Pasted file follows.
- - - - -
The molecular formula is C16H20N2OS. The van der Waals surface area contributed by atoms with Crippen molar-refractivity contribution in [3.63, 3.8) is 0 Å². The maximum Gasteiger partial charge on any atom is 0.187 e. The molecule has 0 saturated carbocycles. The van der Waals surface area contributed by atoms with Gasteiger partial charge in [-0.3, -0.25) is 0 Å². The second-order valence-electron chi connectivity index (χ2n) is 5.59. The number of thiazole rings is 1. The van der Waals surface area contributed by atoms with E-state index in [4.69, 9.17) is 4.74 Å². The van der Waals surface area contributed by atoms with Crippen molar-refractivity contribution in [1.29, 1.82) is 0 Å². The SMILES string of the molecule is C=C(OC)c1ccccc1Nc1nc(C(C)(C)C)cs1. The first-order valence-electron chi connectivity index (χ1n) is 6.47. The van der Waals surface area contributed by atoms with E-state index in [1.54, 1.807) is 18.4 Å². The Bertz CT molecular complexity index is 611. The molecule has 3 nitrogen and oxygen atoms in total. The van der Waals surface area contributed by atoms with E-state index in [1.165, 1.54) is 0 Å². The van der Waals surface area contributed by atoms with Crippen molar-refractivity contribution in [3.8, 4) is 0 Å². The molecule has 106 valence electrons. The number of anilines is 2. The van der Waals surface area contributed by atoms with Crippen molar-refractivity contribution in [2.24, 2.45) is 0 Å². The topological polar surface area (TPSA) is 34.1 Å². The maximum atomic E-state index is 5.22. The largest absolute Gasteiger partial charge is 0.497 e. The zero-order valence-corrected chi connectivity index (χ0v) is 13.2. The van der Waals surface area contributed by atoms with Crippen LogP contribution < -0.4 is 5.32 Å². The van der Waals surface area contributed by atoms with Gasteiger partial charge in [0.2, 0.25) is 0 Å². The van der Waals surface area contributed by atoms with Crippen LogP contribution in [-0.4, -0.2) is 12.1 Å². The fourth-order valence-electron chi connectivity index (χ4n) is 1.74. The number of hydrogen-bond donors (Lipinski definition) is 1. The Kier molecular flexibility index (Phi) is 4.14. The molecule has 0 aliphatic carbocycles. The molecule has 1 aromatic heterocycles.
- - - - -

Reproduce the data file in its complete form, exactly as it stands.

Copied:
The molecular formula is C16H20N2OS. The van der Waals surface area contributed by atoms with Crippen molar-refractivity contribution in [3.63, 3.8) is 0 Å². The maximum Gasteiger partial charge on any atom is 0.187 e. The molecule has 0 saturated carbocycles. The van der Waals surface area contributed by atoms with Gasteiger partial charge in [-0.3, -0.25) is 0 Å². The second-order valence-electron chi connectivity index (χ2n) is 5.59. The number of thiazole rings is 1. The van der Waals surface area contributed by atoms with E-state index in [4.69, 9.17) is 4.74 Å². The van der Waals surface area contributed by atoms with Crippen molar-refractivity contribution in [1.29, 1.82) is 0 Å². The SMILES string of the molecule is C=C(OC)c1ccccc1Nc1nc(C(C)(C)C)cs1. The first-order valence-electron chi connectivity index (χ1n) is 6.47. The van der Waals surface area contributed by atoms with E-state index in [1.54, 1.807) is 18.4 Å². The Bertz CT molecular complexity index is 611. The molecule has 3 nitrogen and oxygen atoms in total. The van der Waals surface area contributed by atoms with E-state index in [1.165, 1.54) is 0 Å². The van der Waals surface area contributed by atoms with Crippen molar-refractivity contribution in [3.8, 4) is 0 Å². The molecule has 106 valence electrons. The number of anilines is 2. The van der Waals surface area contributed by atoms with Crippen molar-refractivity contribution in [2.24, 2.45) is 0 Å². The topological polar surface area (TPSA) is 34.1 Å². The maximum atomic E-state index is 5.22. The largest absolute Gasteiger partial charge is 0.497 e. The zero-order valence-corrected chi connectivity index (χ0v) is 13.2. The van der Waals surface area contributed by atoms with Crippen LogP contribution < -0.4 is 5.32 Å². The van der Waals surface area contributed by atoms with Gasteiger partial charge in [0.2, 0.25) is 0 Å². The van der Waals surface area contributed by atoms with Crippen LogP contribution in [-0.4, -0.2) is 12.1 Å². The fourth-order valence-electron chi connectivity index (χ4n) is 1.74. The number of hydrogen-bond donors (Lipinski definition) is 1. The Kier molecular flexibility index (Phi) is 4.14. The molecule has 0 aliphatic carbocycles. The molecule has 1 aromatic heterocycles.